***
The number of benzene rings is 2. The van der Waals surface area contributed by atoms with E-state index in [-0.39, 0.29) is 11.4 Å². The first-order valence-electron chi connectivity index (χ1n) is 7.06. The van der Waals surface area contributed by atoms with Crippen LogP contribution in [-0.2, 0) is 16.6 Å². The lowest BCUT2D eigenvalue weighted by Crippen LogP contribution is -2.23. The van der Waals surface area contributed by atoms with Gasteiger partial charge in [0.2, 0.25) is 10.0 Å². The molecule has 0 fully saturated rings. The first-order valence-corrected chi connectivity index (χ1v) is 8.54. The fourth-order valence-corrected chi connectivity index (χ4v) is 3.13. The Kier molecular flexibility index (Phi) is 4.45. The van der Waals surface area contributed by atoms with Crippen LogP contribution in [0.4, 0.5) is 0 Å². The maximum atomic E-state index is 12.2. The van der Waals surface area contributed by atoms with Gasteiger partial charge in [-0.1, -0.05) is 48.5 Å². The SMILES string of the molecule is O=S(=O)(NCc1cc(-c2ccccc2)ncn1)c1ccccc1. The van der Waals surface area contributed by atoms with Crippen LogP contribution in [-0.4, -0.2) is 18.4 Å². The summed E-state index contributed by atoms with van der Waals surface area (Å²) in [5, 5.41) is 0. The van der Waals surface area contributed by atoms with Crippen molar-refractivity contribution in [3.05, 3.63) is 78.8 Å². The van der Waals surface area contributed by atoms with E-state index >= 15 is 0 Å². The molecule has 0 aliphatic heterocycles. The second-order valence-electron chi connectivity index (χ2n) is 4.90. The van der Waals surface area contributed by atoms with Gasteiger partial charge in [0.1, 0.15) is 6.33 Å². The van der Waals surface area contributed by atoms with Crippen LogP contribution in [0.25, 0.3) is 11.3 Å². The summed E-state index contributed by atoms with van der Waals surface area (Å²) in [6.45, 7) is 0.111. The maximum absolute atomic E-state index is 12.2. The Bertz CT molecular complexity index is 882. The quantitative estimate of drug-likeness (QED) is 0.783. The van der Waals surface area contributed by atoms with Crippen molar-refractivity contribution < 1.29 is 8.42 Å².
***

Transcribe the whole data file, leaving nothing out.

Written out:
The number of benzene rings is 2. The van der Waals surface area contributed by atoms with E-state index in [-0.39, 0.29) is 11.4 Å². The first-order valence-electron chi connectivity index (χ1n) is 7.06. The van der Waals surface area contributed by atoms with Crippen LogP contribution in [-0.2, 0) is 16.6 Å². The lowest BCUT2D eigenvalue weighted by Crippen LogP contribution is -2.23. The van der Waals surface area contributed by atoms with Gasteiger partial charge in [0.2, 0.25) is 10.0 Å². The molecule has 0 fully saturated rings. The first-order valence-corrected chi connectivity index (χ1v) is 8.54. The fourth-order valence-corrected chi connectivity index (χ4v) is 3.13. The Kier molecular flexibility index (Phi) is 4.45. The van der Waals surface area contributed by atoms with Crippen LogP contribution in [0.4, 0.5) is 0 Å². The maximum atomic E-state index is 12.2. The van der Waals surface area contributed by atoms with Gasteiger partial charge in [-0.1, -0.05) is 48.5 Å². The SMILES string of the molecule is O=S(=O)(NCc1cc(-c2ccccc2)ncn1)c1ccccc1. The van der Waals surface area contributed by atoms with Crippen LogP contribution in [-0.4, -0.2) is 18.4 Å². The summed E-state index contributed by atoms with van der Waals surface area (Å²) in [5, 5.41) is 0. The van der Waals surface area contributed by atoms with Crippen molar-refractivity contribution in [3.05, 3.63) is 78.8 Å². The van der Waals surface area contributed by atoms with E-state index >= 15 is 0 Å². The molecule has 0 aliphatic heterocycles. The second-order valence-electron chi connectivity index (χ2n) is 4.90. The van der Waals surface area contributed by atoms with Gasteiger partial charge in [0.1, 0.15) is 6.33 Å². The van der Waals surface area contributed by atoms with Crippen LogP contribution in [0.25, 0.3) is 11.3 Å². The summed E-state index contributed by atoms with van der Waals surface area (Å²) in [6.45, 7) is 0.111. The maximum absolute atomic E-state index is 12.2. The Bertz CT molecular complexity index is 882. The quantitative estimate of drug-likeness (QED) is 0.783. The van der Waals surface area contributed by atoms with Crippen molar-refractivity contribution < 1.29 is 8.42 Å².